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immigration question for US citizens taking up BSN in the Philippines

Posted

hi everyone! I'll be applying for a US citizenship a few months from now.

When I become a US citizen i'm planning to study BSN in the Philippines.

Which of these three did you get upon coming to the Philippines?:

-student visa

-dual citizenship

-re-entry permit

And also could you include the steps that you took when you went back to the Philippines to study?

I've read through a lot of threads already but couldn't find the answer that I was looking for.

any comments will be appreciated. thanks!

I don't think I can really answer your question but I'll just share with you this: I had 2 groupmates who are US Citizens and studied and graduated here in the Philippines. I think they got tired of going back and forth (It was, I think, required for them to come home to the US at least once a year or every six months? I'm not really sure), and also of the expenses of travelling, so both of them eventually applied for dual citizenship by our 2nd or 3rd year. After that, they were basically free to do whatever they wanted. Hehe.

thanks invisible for your reply. :)

Thanks for your reply invisible. I've done some more research and is quite convinced that Dual citizenship is indeed the right choice.:up:

Daly City RN

Specializes in Neuro-Surgery, Med-Surg, Home Health. Has 38 years experience.

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Once you become a U.S. Citizen you don't need a re-entry permit to re-enter the U.S.A. Only U.S. Greencard holders need this if they plan to stay outside of the U.S.A. for more than 12 consecutive months.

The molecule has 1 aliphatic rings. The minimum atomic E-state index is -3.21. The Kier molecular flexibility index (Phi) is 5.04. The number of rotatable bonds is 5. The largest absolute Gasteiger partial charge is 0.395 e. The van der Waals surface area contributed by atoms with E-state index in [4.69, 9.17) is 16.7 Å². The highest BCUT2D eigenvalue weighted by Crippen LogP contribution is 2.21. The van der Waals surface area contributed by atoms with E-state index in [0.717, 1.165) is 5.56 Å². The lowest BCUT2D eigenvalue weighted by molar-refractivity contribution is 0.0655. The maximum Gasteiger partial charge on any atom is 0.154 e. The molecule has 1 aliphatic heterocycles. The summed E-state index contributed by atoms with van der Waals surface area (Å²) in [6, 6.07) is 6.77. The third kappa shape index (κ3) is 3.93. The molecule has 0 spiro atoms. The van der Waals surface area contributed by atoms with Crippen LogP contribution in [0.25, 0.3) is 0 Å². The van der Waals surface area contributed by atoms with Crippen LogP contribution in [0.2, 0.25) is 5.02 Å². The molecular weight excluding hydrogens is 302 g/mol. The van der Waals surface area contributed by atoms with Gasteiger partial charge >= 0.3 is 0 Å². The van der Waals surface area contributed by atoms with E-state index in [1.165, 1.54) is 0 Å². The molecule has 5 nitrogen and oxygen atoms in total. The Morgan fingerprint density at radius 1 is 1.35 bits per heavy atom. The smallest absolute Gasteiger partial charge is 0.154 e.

As a naturalized U.S. Citizen you will then become an 'alien' in your own birth country; therefore, I think, you will need a student visa to study in the Philippines.

Once you become a U.S. Citizen, a dual citizenship is another option. This may make things more convenient for you as you will be staying in the Philippines for an extended period of time. As a dual citizen you don't have to obtain a Philippine student visa to study in the Philippines. Just use your U.S. passport when leaving and re-entering the U.S.A.

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hi, i just want to ask if you guys can give me information ; Im also planning of going back to Phil, to study nursing. I have taken all the prerequisites here in US i want to know how long will it takes to get BSN in PI. Ive haerd about getting Dual Citizenship is better because you dont have to apply for student visa. For me that will not be a problem i can apply as dual citizen. Does anyone of you know somebody that went back to PI to study and came back here to US that didnt have problems of taking the Nclex?. I really want to go back and get my degree there. Im 29 turning 30 this January and i feel like im getting old thats why im rushing myself. Im on the waiting list here in US but i still have 2 years to wait. And this is only for ADN Associates degree in Nursing. so please anyone give me some info i would really appreciate it. thanks again...